AT&T tries $100 million grab from California taxpayers

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AT&T wants to change California law so that it can take $100 million from taxpayers, for broadband service that’s considered unacceptable under state standards. Assembly bill 2130 was rewritten by AT&T lobbyists and re-introduced last week. It would 1. freeze the current California Advanced Services Fund (CASF) broadband infrastructure subsidy program, 2. authorise the collection of $100 million more from taxpayers, 3. distribute it according to byzantine rules that all but guarantee that the money would go to AT&T to spend as it pleases, while 4. tightening its monopoly stranglehold on rural residents.

All AT&T would have to do in return is make a dubious advertising claim of 10 Mbps download and 1 Mbps upload speeds, as it does now with its mobile broadband service. The current minimum set by the California Public Utilities Commission is 6 Mbps down and 1.5 Mbps up, so any place where the best upload speed available is 1 Mbps would be deemed underserved and eligible for CASF subsidies. That’s, um, inconvenient for AT&T, because it’s similarly taking billions in federal subsidies to provide what will principally be wireless service at that lower standard.

Besides lining AT&T’s pockets with California taxpayer dollars, AB 2130 would also derail a competing proposal, AB 1758. That bill would add even more taxpayer money to CASF, but raise the minimum broadband standard to the federal level of 25 Mbps down/3 Mbps up and continue to allow community-driven broadband infrastructure upgrades by incumbents as well as competing, independent service providers. Who all have to contribute significant capital of their own and strictly account for it.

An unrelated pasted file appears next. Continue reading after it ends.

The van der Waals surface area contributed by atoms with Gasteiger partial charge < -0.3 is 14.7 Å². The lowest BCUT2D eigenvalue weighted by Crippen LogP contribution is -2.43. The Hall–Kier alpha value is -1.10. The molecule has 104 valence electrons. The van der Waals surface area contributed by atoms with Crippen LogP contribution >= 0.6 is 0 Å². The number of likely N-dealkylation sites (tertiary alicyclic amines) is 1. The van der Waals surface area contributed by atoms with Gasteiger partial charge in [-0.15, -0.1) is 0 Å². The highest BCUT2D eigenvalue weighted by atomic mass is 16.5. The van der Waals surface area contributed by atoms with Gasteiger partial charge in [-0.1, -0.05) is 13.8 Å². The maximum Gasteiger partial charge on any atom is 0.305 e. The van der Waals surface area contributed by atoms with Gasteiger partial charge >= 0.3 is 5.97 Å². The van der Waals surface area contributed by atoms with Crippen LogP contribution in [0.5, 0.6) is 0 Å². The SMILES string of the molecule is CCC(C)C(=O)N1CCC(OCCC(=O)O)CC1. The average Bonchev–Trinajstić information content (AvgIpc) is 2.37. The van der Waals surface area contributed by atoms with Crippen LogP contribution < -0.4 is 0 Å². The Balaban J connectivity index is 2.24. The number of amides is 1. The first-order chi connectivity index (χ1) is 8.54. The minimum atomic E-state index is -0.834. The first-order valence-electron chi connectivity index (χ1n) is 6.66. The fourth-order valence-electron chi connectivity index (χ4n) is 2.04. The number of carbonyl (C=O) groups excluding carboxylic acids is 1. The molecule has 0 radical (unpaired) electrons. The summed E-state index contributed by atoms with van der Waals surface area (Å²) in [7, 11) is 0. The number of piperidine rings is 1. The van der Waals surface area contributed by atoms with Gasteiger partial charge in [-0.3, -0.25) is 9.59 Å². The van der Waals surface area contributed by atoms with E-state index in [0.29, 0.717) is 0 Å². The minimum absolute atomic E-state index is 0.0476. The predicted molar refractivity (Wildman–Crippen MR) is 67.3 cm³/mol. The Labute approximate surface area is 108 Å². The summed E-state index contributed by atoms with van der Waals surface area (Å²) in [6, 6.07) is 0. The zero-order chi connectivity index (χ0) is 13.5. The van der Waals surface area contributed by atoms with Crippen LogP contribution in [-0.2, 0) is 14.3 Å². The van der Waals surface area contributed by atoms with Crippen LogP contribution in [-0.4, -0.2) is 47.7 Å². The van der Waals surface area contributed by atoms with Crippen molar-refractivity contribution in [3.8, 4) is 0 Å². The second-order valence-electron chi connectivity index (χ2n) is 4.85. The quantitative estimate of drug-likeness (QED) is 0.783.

If AB 2130 passes, AT&T gets rid of pesky competition and annoying accountability, and walks away with most, if not all, of a $100 million gift from taxpayers. Next stop for the bill will be the assembly utilities and commerce committee.

I’ve advocated for and helped to draft AB 1758 and its predecessors. I’m involved and proud of it. Take it for what it’s worth.

  • As long as nominal high cost subsidy programs are predicated on throughput speeds, they will fail to meet a public policy goal of building out advanced telecommunications infrastructure to provide universal service. Unless subsidies defray the cost of replacing legacy metallic infrastructure with fiber, they will prove wasteful in the long run.

  • This is nothing more than AT&T wanting their cake and to eat it too.

  • OutWest01503

    Fine. And in return, California should receive 25% of the profits off those lines in perpetuity.